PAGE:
"Hasty generalization is an informal fallacy of faulty generalization by reaching an inductive generalization based on insufficient evidence—essentially making a hasty conclusion without considering all of the variables. In statistics, it may involve basing broad conclusions regarding the statistics of a survey from a small sample group that fails to sufficiently represent an entire population."

Mon, 02/17/2014 - 07:38 | 4444534 Apostate2
Apostate2's picture

'China right now is 1950's USA, and everybody is middle-class and happy.'

What a codswallop tool you are. I doubt you have ever set foot in China except your local restaurant. Keep the dissembling and nonsense flowing you POS. We call you Guailo for a reason.

Mon, 02/17/2014 - 09:15 | 4444638 Spumoni
Spumoni's picture

Down arrows be damned, you make a point worth discussing. I personally prefer Brazil-just as corrupt as Asia, but just as many resources and far less pollution. Fewer generals to deal with too.

What I really wish, though, is that the idiots running the US and Europe off the rails would get a new idea, and realize that human freedom is the author of their success. Police states do not run well or end well. At the end of the day, wtf is wrong with having a prosperous, well-educated population? They spend money and don't riot.

Plus, we could spend our capital figuring out how to colonize another rock somewhere. This would provide some planetary relief from the locust-plague of consumerism and give ZH'ers a chance to go miine that giant diamond in the sky!

Mon, 02/17/2014 - 09:30 | 4444660 People'sRepubli...
People'sRepublicof CT's picture

Come the global reset, locally sourced natural resources will be key because international credit will be zero. China has already exported most of its "energy" through cheap steel and aluminum. That is why they are mining low quality coal in the most remote western regions. While the USA is (and will be ) broke, they will not have to source many of the needed natural resources globally . Therefore the USA could be one of the few countries post global reset to somewhat self reliant. China will have 1.5 billion hungry, mainly urban citizens.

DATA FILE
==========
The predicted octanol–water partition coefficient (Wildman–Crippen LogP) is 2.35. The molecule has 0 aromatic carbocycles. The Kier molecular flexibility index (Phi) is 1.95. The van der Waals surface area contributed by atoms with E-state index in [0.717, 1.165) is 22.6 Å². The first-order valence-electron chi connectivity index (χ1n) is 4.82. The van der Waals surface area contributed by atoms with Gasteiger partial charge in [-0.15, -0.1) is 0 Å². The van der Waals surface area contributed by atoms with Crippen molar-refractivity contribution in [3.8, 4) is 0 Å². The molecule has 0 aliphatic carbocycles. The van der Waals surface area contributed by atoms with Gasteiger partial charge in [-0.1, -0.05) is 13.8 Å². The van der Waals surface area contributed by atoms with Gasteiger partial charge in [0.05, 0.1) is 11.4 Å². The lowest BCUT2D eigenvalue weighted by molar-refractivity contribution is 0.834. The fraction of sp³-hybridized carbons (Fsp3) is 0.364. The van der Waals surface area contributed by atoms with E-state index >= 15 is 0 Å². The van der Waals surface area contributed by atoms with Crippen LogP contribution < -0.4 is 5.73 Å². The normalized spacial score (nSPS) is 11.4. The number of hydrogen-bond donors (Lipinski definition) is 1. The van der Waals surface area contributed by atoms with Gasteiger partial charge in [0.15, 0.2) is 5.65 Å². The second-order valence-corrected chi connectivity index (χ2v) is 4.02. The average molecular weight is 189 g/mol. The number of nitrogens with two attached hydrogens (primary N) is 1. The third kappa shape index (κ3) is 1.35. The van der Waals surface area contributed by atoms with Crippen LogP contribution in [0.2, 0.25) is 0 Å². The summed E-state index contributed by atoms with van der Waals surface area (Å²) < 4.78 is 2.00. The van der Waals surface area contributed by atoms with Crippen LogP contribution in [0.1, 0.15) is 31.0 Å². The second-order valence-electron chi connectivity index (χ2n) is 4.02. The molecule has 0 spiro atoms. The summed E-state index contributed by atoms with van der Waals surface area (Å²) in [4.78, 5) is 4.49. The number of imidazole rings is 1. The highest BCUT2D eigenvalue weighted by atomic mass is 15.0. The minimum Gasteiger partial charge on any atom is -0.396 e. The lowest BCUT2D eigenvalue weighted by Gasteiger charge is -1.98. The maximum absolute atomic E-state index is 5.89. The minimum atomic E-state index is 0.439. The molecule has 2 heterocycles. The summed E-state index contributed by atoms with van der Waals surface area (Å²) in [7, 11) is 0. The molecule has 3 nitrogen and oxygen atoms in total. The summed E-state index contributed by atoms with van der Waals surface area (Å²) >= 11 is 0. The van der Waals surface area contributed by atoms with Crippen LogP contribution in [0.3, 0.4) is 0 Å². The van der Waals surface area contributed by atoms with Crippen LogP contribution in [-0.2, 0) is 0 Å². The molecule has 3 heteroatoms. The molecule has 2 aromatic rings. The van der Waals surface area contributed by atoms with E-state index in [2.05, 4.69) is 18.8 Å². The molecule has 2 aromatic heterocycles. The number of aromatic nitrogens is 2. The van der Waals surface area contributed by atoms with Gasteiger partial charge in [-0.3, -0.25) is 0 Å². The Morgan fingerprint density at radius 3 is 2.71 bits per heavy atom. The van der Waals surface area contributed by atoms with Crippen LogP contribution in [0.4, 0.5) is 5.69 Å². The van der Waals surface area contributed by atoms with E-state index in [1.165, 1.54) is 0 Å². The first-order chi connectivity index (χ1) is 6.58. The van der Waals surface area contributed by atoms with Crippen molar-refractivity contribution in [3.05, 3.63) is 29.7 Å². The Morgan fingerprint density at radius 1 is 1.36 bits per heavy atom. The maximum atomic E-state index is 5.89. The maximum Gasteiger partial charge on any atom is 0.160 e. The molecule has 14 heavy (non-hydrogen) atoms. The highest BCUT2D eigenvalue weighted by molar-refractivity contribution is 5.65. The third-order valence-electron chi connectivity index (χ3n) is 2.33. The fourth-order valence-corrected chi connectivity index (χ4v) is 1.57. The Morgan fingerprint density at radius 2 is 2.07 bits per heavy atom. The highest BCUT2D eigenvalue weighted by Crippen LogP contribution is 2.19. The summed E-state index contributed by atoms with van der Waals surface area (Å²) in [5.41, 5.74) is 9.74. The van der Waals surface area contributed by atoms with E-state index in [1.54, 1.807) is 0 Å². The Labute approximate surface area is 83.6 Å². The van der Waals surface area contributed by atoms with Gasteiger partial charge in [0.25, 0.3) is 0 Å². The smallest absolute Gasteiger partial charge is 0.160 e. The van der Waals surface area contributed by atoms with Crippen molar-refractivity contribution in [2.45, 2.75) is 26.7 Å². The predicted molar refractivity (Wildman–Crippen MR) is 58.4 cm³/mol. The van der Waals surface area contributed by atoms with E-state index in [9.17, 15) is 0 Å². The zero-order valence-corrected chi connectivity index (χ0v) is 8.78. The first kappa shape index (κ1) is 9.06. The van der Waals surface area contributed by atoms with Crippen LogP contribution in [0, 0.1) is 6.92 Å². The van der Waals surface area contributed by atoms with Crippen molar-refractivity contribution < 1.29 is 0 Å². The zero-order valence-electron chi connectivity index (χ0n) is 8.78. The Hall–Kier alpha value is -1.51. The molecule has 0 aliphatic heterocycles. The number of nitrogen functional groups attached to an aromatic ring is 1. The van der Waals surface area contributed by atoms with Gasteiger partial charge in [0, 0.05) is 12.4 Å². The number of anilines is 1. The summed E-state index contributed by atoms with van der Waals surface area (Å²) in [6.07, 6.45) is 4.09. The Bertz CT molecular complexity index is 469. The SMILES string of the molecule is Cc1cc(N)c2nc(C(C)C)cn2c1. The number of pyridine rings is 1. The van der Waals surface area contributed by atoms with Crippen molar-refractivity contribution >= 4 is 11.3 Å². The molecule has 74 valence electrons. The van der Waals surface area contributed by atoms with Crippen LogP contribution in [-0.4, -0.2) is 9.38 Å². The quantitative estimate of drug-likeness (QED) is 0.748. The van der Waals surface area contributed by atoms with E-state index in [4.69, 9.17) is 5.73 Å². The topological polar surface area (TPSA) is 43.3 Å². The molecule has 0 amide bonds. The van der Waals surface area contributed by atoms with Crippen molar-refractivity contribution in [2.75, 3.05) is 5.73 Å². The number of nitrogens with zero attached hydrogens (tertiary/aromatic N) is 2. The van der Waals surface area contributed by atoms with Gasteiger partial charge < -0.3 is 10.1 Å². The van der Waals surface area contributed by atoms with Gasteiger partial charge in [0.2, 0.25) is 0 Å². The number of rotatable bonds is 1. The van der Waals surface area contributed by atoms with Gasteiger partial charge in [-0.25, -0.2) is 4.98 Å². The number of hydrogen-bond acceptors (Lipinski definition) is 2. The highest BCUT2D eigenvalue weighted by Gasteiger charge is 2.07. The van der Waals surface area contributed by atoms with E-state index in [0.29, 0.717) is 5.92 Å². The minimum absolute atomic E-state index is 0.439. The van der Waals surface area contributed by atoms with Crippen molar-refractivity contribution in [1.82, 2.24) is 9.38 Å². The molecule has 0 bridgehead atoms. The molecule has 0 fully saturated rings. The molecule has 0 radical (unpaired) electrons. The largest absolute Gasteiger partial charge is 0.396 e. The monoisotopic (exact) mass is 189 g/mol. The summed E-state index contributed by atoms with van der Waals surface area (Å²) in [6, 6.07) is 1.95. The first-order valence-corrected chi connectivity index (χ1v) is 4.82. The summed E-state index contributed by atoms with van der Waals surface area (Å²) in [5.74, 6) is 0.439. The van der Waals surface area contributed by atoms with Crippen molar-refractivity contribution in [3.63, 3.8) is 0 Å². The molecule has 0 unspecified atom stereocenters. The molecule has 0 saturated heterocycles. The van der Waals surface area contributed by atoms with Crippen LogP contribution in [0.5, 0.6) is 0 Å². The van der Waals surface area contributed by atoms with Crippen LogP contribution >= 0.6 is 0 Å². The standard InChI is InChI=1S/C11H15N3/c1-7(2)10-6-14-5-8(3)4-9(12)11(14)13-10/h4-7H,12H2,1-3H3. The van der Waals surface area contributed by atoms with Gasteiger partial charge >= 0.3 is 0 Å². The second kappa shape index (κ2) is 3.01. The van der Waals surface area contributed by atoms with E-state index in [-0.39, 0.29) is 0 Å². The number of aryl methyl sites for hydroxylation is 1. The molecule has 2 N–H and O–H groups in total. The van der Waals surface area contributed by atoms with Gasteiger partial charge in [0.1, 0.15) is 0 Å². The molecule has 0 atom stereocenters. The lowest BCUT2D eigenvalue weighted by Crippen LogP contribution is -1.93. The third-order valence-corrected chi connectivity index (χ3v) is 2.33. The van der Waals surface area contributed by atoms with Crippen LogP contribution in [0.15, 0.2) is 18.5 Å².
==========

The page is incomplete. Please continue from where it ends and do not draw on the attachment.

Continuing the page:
Mon, 02/17/2014 - 10:17 | 4444717 sessinpo
sessinpo's picture

satoshi411   China right now is 1950's USA, and everybody is middle-class and happy.

The Chinese consumer has nothing.

In China, the biggest problem for MOMMA is find a rich husband for daughter.


That does not compute. Try again.



Mon, 02/17/2014 - 10:21 | 4444729 FredFlintstone
FredFlintstone's picture

Why not? In 1950's America every mother wanter her daughter to marry well. A rich doctor was the prize.

Mon, 02/17/2014 - 10:58 | 4444779 kaiserhoff
kaiserhoff's picture

Hard to believe now, but doctors were not rich in the 50s.

That didn't really kick in until Lyndon Johnson made all their bad debts good with medicare and medicaid.

Example from the 60s.  I remember the buick being pitched as the Doctors' car.  Upper middle, but no big deal.

Mon, 02/17/2014 - 11:33 | 4444846 FredFlintstone
FredFlintstone's picture

Rich is relative and to the middle class, doctors have been perceived to be rich for at least the past 60 years. Most doctors are still upper middle. But I get your point.

Mon, 02/17/2014 - 11:24 | 4444826 BandGap
BandGap's picture

You're really stupid.

Do you know how many more men there are in China than women?

I wouldn't live in China for free. It's a shithole.

Mon, 02/17/2014 - 03:31 | 4444372 effendi
effendi's picture

DCRB, a question for you.

So all that existing Chinese bearing capacity will still be churning out product at a break even cost (no depreciation, no recovery of sunk costs, no loan repayments etc) and dumping it on the worlds market for years to come utilizing the enormous labour pool they have post economic collapse who will work for a few bowls of rice/gruel each day.

Other on quality how will the rest of the world obtain any market share for their bearings?

Mon, 02/17/2014 - 05:08 | 4444464 lakecity55
lakecity55's picture

ChiCom roller bearings are made with lead in the ingredients. They wear out fast, so  surplus will be quickly used up.